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Preventing flooding and hunger in Ethiopia

Lubaba can grow enough food to feed her family
Lubaba can grow enough food to feed her family. Photo: Concern Worldwide.
News12 December 2014Deborah Underdown

Concern Worldwide has been helping communities in Gelsha, Ethiopia to cope with persistent flooding.

Now, thanks to training in new farming techniques, people like Lubaba can grow enough food to feed their families.

In the rural highlands of Ethiopia, people depend on agriculture to feed their families and earn a living.

However, increasingly erratic rainfall patterns are causing problems for farmers.

Heavy rainfall causes flooding that washes away fertile top soil, destroys crops and damages homes.

The result? Smaller harvests and less food on the table.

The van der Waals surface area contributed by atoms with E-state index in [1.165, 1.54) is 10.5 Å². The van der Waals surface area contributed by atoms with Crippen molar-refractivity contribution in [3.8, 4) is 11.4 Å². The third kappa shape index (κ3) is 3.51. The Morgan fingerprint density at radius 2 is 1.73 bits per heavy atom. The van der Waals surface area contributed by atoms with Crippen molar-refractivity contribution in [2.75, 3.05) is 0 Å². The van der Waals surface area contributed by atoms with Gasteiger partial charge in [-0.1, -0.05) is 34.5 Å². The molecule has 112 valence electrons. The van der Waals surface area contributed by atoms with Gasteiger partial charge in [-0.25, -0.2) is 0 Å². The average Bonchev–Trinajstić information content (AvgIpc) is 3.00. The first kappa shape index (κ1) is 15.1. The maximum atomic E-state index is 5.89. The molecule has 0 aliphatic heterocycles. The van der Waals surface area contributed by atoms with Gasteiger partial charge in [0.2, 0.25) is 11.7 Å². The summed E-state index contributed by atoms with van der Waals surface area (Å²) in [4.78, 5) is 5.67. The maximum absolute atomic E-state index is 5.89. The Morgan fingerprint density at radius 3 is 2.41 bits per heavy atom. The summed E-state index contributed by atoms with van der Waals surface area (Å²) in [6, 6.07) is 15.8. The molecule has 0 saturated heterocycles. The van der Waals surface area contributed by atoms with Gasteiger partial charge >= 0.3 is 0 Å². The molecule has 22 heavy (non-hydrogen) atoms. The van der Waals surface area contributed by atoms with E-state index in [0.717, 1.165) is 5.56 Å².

Lubaba's story

Lubaba was pregnant with her fourth child when her husband suddenly died. She faced life as a single mother living off only a small plot of land.

"Flooding was a major problem," she told Concern. 

"It washed away the soil and crops, and we didn’t have enough feed for the livestock.

"Because we produced so little it wasn’t enough to feed my family. At most, we would have two meals a day."

Arid landscape in Ethiopia.
Arid landscape in Ethiopia. Photo: Liam Burke/Press 22

Helping farmers

Concern approached Lubaba and her community and helped them to establish a committee. The aim of the committee was to work together to rehabilitate the land.

A technique called “hillside terracing” was introduced, and the community worked together to build stone terraces along the hillside.

This prevents the rains from washing away the precious, nutrient-rich top soil and stops it from damaging growing crops.

Making a difference

This new technique has had a hugely positive effect.

"It made a huge difference in the production of my farmland," Lubaba said.

"I used to just harvest five quintals (500 kgs) and now the minimum is 10. We now eat three meals a day and I am in a better situation."

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